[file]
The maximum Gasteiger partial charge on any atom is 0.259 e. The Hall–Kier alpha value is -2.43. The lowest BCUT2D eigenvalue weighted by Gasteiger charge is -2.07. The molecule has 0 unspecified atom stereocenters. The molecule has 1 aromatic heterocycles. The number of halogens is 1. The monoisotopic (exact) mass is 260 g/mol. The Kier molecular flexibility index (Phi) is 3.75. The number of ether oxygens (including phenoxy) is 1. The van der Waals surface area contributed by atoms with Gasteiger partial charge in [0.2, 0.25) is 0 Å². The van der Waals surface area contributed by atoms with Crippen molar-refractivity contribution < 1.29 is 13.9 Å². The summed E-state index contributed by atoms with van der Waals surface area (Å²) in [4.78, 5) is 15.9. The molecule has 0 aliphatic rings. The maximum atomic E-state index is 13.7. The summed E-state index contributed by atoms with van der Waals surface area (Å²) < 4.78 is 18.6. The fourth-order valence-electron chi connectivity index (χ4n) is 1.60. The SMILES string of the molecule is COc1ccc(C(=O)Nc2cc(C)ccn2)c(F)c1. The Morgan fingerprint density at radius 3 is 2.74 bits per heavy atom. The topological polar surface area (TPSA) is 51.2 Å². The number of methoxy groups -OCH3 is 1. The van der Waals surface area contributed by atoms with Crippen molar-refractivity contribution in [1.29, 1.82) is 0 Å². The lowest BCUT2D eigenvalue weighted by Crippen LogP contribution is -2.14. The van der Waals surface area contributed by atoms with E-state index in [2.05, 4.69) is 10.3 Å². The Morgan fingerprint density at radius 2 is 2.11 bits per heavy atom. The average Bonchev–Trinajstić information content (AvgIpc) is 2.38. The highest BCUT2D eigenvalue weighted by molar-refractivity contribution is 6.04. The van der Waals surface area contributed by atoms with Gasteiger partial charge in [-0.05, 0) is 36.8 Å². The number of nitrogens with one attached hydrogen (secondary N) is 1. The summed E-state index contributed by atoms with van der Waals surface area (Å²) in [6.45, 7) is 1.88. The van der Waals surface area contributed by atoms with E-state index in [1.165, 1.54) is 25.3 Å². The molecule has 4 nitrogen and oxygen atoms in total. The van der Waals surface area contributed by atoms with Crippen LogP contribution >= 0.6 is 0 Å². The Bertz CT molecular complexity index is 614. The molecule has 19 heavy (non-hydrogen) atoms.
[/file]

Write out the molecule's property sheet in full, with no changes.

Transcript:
The maximum Gasteiger partial charge on any atom is 0.259 e. The Hall–Kier alpha value is -2.43. The lowest BCUT2D eigenvalue weighted by Gasteiger charge is -2.07. The molecule has 0 unspecified atom stereocenters. The molecule has 1 aromatic heterocycles. The number of halogens is 1. The monoisotopic (exact) mass is 260 g/mol. The Kier molecular flexibility index (Phi) is 3.75. The number of ether oxygens (including phenoxy) is 1. The van der Waals surface area contributed by atoms with Gasteiger partial charge in [0.2, 0.25) is 0 Å². The van der Waals surface area contributed by atoms with Crippen molar-refractivity contribution < 1.29 is 13.9 Å². The summed E-state index contributed by atoms with van der Waals surface area (Å²) in [4.78, 5) is 15.9. The molecule has 0 aliphatic rings. The maximum atomic E-state index is 13.7. The summed E-state index contributed by atoms with van der Waals surface area (Å²) < 4.78 is 18.6. The fourth-order valence-electron chi connectivity index (χ4n) is 1.60. The SMILES string of the molecule is COc1ccc(C(=O)Nc2cc(C)ccn2)c(F)c1. The Morgan fingerprint density at radius 3 is 2.74 bits per heavy atom. The topological polar surface area (TPSA) is 51.2 Å². The number of methoxy groups -OCH3 is 1. The van der Waals surface area contributed by atoms with Crippen molar-refractivity contribution in [1.29, 1.82) is 0 Å². The lowest BCUT2D eigenvalue weighted by Crippen LogP contribution is -2.14. The van der Waals surface area contributed by atoms with E-state index in [2.05, 4.69) is 10.3 Å². The Morgan fingerprint density at radius 2 is 2.11 bits per heavy atom. The average Bonchev–Trinajstić information content (AvgIpc) is 2.38. The highest BCUT2D eigenvalue weighted by molar-refractivity contribution is 6.04. The van der Waals surface area contributed by atoms with Gasteiger partial charge in [-0.05, 0) is 36.8 Å². The number of nitrogens with one attached hydrogen (secondary N) is 1. The summed E-state index contributed by atoms with van der Waals surface area (Å²) in [6.45, 7) is 1.88. The van der Waals surface area contributed by atoms with E-state index in [1.165, 1.54) is 25.3 Å². The molecule has 4 nitrogen and oxygen atoms in total. The van der Waals surface area contributed by atoms with Crippen LogP contribution >= 0.6 is 0 Å². The Bertz CT molecular complexity index is 614. The molecule has 19 heavy (non-hydrogen) atoms.